What are riches, anyway?

It’s funny sometimes how it feels like the bigger cycles in life and society are all so interconnected around the world.

And maybe that’s not true.

Maybe it’s just us humans trying to make patterns in the noise, where no such patterns exist.

And yet, the world is made up of humans all trying to make sense of the craziness that surrounds us.

Maybe there’s more to it.

Maybe we’re all connected because that’s what humans do.

They connect.

Right now feels like a particularly crazy time, where everything is changing. Like everything.

Everything we thought we knew is becoming undone.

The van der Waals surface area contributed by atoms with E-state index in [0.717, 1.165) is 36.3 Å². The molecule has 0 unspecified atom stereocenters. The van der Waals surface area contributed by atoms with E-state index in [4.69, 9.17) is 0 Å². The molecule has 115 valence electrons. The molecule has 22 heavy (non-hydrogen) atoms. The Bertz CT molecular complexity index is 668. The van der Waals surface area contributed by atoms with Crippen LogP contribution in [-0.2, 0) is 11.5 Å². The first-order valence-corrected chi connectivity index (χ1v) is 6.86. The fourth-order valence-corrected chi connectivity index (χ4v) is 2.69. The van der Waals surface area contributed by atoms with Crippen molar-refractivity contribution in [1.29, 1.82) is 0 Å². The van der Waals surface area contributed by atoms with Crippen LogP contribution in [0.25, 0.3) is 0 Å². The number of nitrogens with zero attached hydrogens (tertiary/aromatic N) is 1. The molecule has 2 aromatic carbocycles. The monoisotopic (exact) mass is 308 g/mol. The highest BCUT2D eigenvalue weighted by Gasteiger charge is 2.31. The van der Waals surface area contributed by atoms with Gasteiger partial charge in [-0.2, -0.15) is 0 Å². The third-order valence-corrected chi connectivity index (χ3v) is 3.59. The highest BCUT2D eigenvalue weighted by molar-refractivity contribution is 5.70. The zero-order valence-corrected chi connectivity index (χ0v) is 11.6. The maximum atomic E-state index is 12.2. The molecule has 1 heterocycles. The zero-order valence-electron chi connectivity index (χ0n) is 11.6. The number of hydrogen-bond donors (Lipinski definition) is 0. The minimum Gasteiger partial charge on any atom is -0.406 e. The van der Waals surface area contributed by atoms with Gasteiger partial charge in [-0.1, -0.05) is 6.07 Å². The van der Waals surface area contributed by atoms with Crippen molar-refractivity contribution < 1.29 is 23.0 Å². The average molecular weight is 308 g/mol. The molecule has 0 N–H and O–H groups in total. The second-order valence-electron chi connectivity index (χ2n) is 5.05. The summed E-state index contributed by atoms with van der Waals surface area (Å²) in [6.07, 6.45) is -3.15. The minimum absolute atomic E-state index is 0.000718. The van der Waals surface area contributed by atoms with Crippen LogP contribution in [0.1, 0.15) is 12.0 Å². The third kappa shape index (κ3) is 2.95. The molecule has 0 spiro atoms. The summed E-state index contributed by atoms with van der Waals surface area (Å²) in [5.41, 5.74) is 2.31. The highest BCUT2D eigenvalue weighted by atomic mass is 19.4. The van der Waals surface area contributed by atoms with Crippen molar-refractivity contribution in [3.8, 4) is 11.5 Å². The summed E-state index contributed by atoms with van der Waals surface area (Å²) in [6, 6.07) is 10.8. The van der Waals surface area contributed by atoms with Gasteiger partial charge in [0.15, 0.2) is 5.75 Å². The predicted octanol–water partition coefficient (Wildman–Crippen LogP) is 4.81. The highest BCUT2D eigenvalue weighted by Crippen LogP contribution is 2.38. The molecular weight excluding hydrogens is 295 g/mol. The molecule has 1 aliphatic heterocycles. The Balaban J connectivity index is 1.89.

From politics to technology to economics to… Bitcoin.

Anyway, just a thought I had when I was reading up on Facebook’s quarterly earnings.

Farhad Manjoo in this morning’s Bits newsletter:

But I’m fascinated by what happens next. Facebook, so far, has thrived on its promise of never-ending usage growth. Its shift to a new metric for success will be of enormous significance for the company and how its products fit into our lives. I doubt the transition will occur without eventual pushback from investors.

Facebook has gotten a lot of flack since the election, obviously.

So they’re shifting away from pure quantity to more of a quality approach.

And, you know, that sounds suspiciously like what’s going on with China.

Zuck and Xi are rattling off the exact same narrative.

Here’s Bill Bishop analyzing Xi’s performance at the 19th Party Congress back in October in his Sinocism newsletter: